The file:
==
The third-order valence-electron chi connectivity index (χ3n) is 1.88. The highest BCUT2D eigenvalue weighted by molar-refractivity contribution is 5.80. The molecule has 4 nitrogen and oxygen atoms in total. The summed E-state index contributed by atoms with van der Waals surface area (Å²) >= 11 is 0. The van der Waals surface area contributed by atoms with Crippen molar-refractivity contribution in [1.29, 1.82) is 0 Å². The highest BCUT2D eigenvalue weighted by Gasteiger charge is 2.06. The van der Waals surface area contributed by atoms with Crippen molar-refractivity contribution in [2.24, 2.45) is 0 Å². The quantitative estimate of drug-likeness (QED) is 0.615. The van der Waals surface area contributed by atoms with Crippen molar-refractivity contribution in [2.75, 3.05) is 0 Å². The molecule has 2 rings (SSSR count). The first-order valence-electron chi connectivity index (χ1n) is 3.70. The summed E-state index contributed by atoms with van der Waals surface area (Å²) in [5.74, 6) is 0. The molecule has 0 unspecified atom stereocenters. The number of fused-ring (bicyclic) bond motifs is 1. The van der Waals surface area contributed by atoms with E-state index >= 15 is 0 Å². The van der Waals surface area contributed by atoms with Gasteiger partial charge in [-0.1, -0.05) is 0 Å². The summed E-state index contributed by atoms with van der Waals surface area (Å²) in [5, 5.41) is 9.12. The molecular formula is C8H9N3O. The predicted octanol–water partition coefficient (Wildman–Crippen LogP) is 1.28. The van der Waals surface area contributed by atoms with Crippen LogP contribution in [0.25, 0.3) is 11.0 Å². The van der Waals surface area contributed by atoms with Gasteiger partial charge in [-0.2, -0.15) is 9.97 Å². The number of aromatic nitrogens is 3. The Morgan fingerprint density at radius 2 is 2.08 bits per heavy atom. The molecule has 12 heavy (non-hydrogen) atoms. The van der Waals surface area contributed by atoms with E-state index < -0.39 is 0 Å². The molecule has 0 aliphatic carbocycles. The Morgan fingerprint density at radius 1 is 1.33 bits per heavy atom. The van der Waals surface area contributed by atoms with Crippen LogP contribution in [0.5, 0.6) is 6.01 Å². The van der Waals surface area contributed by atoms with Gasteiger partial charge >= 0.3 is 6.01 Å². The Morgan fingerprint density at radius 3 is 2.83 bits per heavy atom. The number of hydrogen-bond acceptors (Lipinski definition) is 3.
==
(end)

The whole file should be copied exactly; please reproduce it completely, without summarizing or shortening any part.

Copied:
The third-order valence-electron chi connectivity index (χ3n) is 1.88. The highest BCUT2D eigenvalue weighted by molar-refractivity contribution is 5.80. The molecule has 4 nitrogen and oxygen atoms in total. The summed E-state index contributed by atoms with van der Waals surface area (Å²) >= 11 is 0. The van der Waals surface area contributed by atoms with Crippen molar-refractivity contribution in [1.29, 1.82) is 0 Å². The highest BCUT2D eigenvalue weighted by Gasteiger charge is 2.06. The van der Waals surface area contributed by atoms with Crippen molar-refractivity contribution in [2.24, 2.45) is 0 Å². The quantitative estimate of drug-likeness (QED) is 0.615. The van der Waals surface area contributed by atoms with Crippen molar-refractivity contribution in [2.75, 3.05) is 0 Å². The molecule has 2 rings (SSSR count). The first-order valence-electron chi connectivity index (χ1n) is 3.70. The summed E-state index contributed by atoms with van der Waals surface area (Å²) in [5.74, 6) is 0. The molecule has 0 unspecified atom stereocenters. The number of fused-ring (bicyclic) bond motifs is 1. The van der Waals surface area contributed by atoms with E-state index >= 15 is 0 Å². The van der Waals surface area contributed by atoms with Gasteiger partial charge in [-0.1, -0.05) is 0 Å². The summed E-state index contributed by atoms with van der Waals surface area (Å²) in [5, 5.41) is 9.12. The molecular formula is C8H9N3O. The predicted octanol–water partition coefficient (Wildman–Crippen LogP) is 1.28. The van der Waals surface area contributed by atoms with Crippen LogP contribution in [0.25, 0.3) is 11.0 Å². The van der Waals surface area contributed by atoms with Gasteiger partial charge in [-0.2, -0.15) is 9.97 Å². The number of aromatic nitrogens is 3. The Morgan fingerprint density at radius 2 is 2.08 bits per heavy atom. The molecule has 12 heavy (non-hydrogen) atoms. The van der Waals surface area contributed by atoms with E-state index < -0.39 is 0 Å². The molecule has 0 aliphatic carbocycles. The Morgan fingerprint density at radius 1 is 1.33 bits per heavy atom. The van der Waals surface area contributed by atoms with Crippen LogP contribution in [0.5, 0.6) is 6.01 Å². The van der Waals surface area contributed by atoms with Gasteiger partial charge >= 0.3 is 6.01 Å². The Morgan fingerprint density at radius 3 is 2.83 bits per heavy atom. The number of hydrogen-bond acceptors (Lipinski definition) is 3.